Saturday, September 6, 2008

Marathon/Ultra Pace Groups

Also in October's issue of Runner's World is a great article on Pace Groups. The article titled, Party at My Pace, is an excellent account of the benefit of planning a pace strategy and having help maintaining it whether you are new to marathons or have run several. It's a good read. Remember only 1% of the population has completed this distance. What an accomplishment. To get there however, you need to use all available strategies. Pace Groups (groups that run together to reach the finish at a certain goal time) are one of those strategies that I highly recommend.

The article by John Hanc gives the following statistics: 30% of marathon participants run in a pace group, the 4:00 pace group tends to be the largest with 3:10 being the smallest, 38 is the median years of age of participants of the groups, and 69% have completed one or more marathons. These statistics are based on Clif Bar's Pace Team in 10 marathons.

There are however options. I like to put Pace Groups into three categories. A sponsored pace group like Clif Bar, a group that you form on your own probably a small or large group of running buddies, and solo with a pace band or watch.

The sponsored pace groups are really great. They are led by experienced runners that will virtually guarantee the finish time that you sign up for. During some of my early marathons I ran with several pace groups from Clif Bar and reached my goal time without any problem. They are entertaining and also release you from having to know exactly what pace you are running at a given point. They really make the race go fast.

My favorite pace group is running with my running buddies. We can all have the pace bands on and help each other along the way because we know what each other needs in a variety of situations. That has been the most fantastic experience of my running marathons and ultras. I treasure the time I have run with groups of friends from a group of 2 to 10. The support is extremely valuable as well as challenging. I think you are in more control of the situation if you run with your buddies. I have great memories of running with "the group" in several races and anticipate more great times in the marathons and ultras that I have scheduled coming up soon. Of course not everyone is as lucky to have a group of friends travel to marathons and ultras with them. So there is another option.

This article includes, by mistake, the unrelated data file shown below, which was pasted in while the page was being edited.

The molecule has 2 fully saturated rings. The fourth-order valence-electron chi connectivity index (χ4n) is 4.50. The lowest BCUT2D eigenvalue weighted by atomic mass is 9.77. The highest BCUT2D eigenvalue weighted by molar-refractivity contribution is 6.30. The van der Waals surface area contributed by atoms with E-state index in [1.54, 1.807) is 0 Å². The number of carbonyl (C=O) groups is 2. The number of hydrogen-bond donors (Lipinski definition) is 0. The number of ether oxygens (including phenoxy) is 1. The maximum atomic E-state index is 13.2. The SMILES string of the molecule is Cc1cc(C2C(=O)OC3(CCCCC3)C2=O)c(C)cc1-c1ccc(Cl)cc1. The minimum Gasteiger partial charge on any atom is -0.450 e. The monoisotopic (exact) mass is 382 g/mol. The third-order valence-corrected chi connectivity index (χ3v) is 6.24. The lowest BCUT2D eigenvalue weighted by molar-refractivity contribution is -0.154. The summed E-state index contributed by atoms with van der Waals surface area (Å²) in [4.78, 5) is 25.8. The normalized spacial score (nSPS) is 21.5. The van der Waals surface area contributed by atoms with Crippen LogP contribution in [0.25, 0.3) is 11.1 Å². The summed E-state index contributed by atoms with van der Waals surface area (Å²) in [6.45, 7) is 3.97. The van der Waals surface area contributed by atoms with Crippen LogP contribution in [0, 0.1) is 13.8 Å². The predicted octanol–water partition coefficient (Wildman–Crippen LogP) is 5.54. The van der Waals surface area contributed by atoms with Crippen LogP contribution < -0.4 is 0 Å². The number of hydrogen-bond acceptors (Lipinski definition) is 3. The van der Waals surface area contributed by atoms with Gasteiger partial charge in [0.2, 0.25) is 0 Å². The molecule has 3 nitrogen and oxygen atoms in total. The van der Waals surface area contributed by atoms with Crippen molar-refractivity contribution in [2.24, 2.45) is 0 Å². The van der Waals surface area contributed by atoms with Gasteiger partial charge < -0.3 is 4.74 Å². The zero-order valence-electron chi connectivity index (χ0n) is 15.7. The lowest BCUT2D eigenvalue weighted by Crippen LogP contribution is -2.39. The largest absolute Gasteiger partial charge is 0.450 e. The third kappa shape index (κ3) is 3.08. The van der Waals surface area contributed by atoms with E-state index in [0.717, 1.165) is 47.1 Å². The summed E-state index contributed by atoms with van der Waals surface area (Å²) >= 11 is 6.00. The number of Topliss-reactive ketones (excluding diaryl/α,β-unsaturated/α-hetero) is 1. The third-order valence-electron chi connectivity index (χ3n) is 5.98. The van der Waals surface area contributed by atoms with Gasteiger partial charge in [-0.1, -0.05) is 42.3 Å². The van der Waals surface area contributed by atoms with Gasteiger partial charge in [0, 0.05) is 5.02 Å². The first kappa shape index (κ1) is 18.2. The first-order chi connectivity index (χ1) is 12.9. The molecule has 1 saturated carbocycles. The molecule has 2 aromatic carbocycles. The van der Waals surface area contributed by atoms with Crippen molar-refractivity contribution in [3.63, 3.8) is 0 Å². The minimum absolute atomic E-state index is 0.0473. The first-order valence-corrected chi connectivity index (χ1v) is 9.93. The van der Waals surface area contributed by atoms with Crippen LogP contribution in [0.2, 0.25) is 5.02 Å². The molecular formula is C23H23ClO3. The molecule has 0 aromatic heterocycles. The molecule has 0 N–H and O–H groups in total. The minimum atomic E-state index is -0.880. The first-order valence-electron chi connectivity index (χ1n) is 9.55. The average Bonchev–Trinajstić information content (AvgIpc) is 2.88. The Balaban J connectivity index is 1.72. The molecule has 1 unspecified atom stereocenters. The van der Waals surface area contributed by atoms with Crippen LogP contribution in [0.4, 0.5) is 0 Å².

Running solo, is another option, with a pace band provided by online sources, expo sponsors, or a Garmin or other product is also a choice to keep you on pace. Many individuals choose this option and do very well. It all depends on what you are looking for in your race strategy.

There are some things to do and not do in a pace group as mentioned in the article. Don't arrive at the race late and attempt to find your pace group. If you are depending on running with them and can't find them this can be very upsetting at the start of your race. Don't expect the group to cater to your needs. Some of these groups at the large marathons will have quite a few people in them and they aren't going to stop for you if have do the restroom thing...but don't panic about that, slowly try and catch up to the group. They all carry signs and balloons and/or wear recognizable clothes. Don't run ahead of your pace group. "If you want to lead the pack, leave the pack". It can be very frustrating to the other runners if you are trying to prove your super strength. Do make sure you are in the right pace group with a time that is a reasonable goal for you. Do take clues from the other runners in your pace group and learn from their strategies and needs. Also, do give the pace group leader space. It does no good to be the "teacher's pet" in this case.

So there you have it. Three options for pace groups for you upcoming marathons and ultras. Pick one or come up with your own. Remember, your race strategy is important to your success!

Forward we go! May your roads and trails be happy and safe!

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